Sunday, December 12, 2010

Illustrator Work

Moon and Crows, Illustrator EPS, 8" x 10"

I have been working on my skills with Illustrator and Photoshop. Here is a rendition of a composition I produced in oil and charcoal.

Crows, Oil and Charcoal, 8" x 10"

Have an interesting week.


Friday, November 26, 2010

Thanksgiving Evening

The National Christmas Tree spent the Thanksgiving Holiday in downtown Dahlonega this Year, on the town square where local residents could go by and sign the banners and see a glimpse of the top of the tree. It was being shipped by a local trucking company was the main reason for this stop-over.

The National Tree on the Square

Signatures on the Banners

The Dahlonega Square, Thanksgiving Evening 2010

The Dahlonega Square, Thanksgiving Evening 2010

Hope you all had a lovely Thanksgiving.


Thursday, November 25, 2010

Happy Thanksgiving!

I hope for a happy Thanksgiving for all, whatever your situation, may you have a day of respite and reflection.

Jess and Mom, Charcoal on Paper, 8" x10"


Tuesday, November 23, 2010

New Tempera Painting

Here is a recent painting that I completed for an exhibition submission. It is tempera (poster paint) on a paper panel; paper on chipboard mounted on a luan panel. The painting turned out well but it really doesn't do anything for me, I just can't get excited about it. It's part of my attempt at a type of romanticism. This one with a more Southern flavor. The subject is a cotton mill, one of many that dot the South. From a photo, circa 1943, maybe a little earlier, maybe a little later. The one on the right is my mom. Check the purse and shoes.

Black and white photo, c. 1943

Cotton Mill Girls, Tempera on Panel, 18" x 24"

I always like the architecture of the old mills, the rows of windows. There were always plenty of railroad tracks around and I remember when I was a young child, not the old child I am now, the steam locomotives switching cars around the mill.

Thanks for stopping by.


Wednesday, November 17, 2010

Sprayed Work

I have here a small sprayed work that I did last year (I think I posted it) but, I have enhanced it for submission for an exhibition. My thanks to Martha Miller for a link to the work of Tim Clorius, his graffiti work and murals are beautiful.

David Smith with sculpture

Sprayed painting by David Smith.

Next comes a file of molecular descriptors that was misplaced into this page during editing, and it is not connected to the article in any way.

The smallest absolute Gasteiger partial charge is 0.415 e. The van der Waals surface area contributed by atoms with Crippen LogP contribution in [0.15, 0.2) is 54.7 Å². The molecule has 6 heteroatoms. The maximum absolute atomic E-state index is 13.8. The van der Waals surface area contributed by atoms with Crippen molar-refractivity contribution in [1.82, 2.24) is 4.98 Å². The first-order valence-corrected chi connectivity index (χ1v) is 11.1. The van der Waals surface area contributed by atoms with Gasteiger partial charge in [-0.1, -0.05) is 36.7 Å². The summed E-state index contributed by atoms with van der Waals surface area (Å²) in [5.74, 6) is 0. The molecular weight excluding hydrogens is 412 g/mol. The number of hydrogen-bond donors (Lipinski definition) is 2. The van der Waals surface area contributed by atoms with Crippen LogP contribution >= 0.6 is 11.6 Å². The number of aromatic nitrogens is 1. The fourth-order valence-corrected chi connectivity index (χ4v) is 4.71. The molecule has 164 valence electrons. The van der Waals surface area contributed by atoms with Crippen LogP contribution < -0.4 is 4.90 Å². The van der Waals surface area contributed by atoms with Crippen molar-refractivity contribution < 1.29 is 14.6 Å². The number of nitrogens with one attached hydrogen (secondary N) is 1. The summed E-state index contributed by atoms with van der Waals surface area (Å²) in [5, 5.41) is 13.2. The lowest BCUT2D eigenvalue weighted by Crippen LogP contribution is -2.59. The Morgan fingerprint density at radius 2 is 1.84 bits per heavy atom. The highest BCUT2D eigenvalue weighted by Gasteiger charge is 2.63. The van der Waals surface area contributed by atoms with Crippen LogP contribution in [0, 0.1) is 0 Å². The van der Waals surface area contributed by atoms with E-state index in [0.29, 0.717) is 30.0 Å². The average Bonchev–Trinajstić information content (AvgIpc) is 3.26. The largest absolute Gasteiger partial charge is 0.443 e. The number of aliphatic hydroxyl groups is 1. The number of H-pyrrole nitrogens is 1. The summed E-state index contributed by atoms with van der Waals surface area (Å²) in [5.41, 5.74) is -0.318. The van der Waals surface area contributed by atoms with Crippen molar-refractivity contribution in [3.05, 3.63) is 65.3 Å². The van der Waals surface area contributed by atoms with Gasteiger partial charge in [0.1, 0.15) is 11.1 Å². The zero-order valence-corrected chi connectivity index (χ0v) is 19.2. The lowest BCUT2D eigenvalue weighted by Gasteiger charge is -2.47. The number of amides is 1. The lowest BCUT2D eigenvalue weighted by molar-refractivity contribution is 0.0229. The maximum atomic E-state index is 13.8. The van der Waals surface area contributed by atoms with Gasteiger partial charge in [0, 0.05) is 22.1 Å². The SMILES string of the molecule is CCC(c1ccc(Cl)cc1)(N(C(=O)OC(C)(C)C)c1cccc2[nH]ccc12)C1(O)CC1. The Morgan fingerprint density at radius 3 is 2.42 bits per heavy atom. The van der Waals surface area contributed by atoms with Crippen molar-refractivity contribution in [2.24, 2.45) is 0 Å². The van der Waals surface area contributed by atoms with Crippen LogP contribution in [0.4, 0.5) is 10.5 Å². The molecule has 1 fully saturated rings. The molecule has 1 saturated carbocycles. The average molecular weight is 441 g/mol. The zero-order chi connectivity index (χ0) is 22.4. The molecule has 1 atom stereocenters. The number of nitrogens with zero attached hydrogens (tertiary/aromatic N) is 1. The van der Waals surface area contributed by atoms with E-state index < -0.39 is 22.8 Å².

Copper Hill to Nepal, Spray and brushwork, 11" x 14"

I like graffiti type work but it has gotten a bit long in the tooth to me. I became interested in sprayed work because of the work of sculptor David Smith. I fell in love with the negative spaces of the sprayed stencil work. I also like the airbrush work of Audrey Flack and Chuck Close.

Thanks for stopping by.


Sunday, November 14, 2010

Recent Work

This is a recent piece of work that I created for an exhibition opportunity. I haven't posted for a while so I'm not going to write at length but, I will add more later.

Night Game in Waycross, Krylon on mounted paper, 22" x30"


Friday, June 18, 2010

Yank Far East

While cleaning out the basement of my Mother-in-law's house I came across a cache of copies of Yank Far East the news magazine published by the Army for the troops during World War II. From the George Mason University History Dept. web site, "Beginning on June 17, 1942, Yank, the weekly magazine published by the U.S. Army, began its unprecedented worldwide publishing effort. Most of its 127-member staff of editors, reporters, photographers, artists, and cartoonists rotated from desk jobs in Yank's main New York office to cover the war overseas and produce twenty-one separate weekly editions. The New York office published the American edition distributed to army camps in the United States and prepared basic material for Yank's overseas operations in London, Sydney, Honolulu, Rome, Paris, Cairo, Tehran, Calcutta, Puerto Rico, and Panama. Sold for five cents, Yank reached a combined circulation of two million soldiers." "It presented Yank's typical miscellany of news, stories, poetry, cartoons, illustrations, photographs, notices, advice, and gripes about enlisted life in the wartime army."

Cover of the 'GI Global Sketchbook' Issue

Sketch by Cpl. Anne T. Cleveland

Sketch by Sgt. John Scott

Sketches by Sgt. Arthur Weithas

Sketches by Sgt. Ed Vebell

These seem to be rare but, I'm still researching this. Enjoy, please let me know if you like this and I will share much more. I did these quickly.  I can take a little more time and produce better copies. Have an interesting weekend.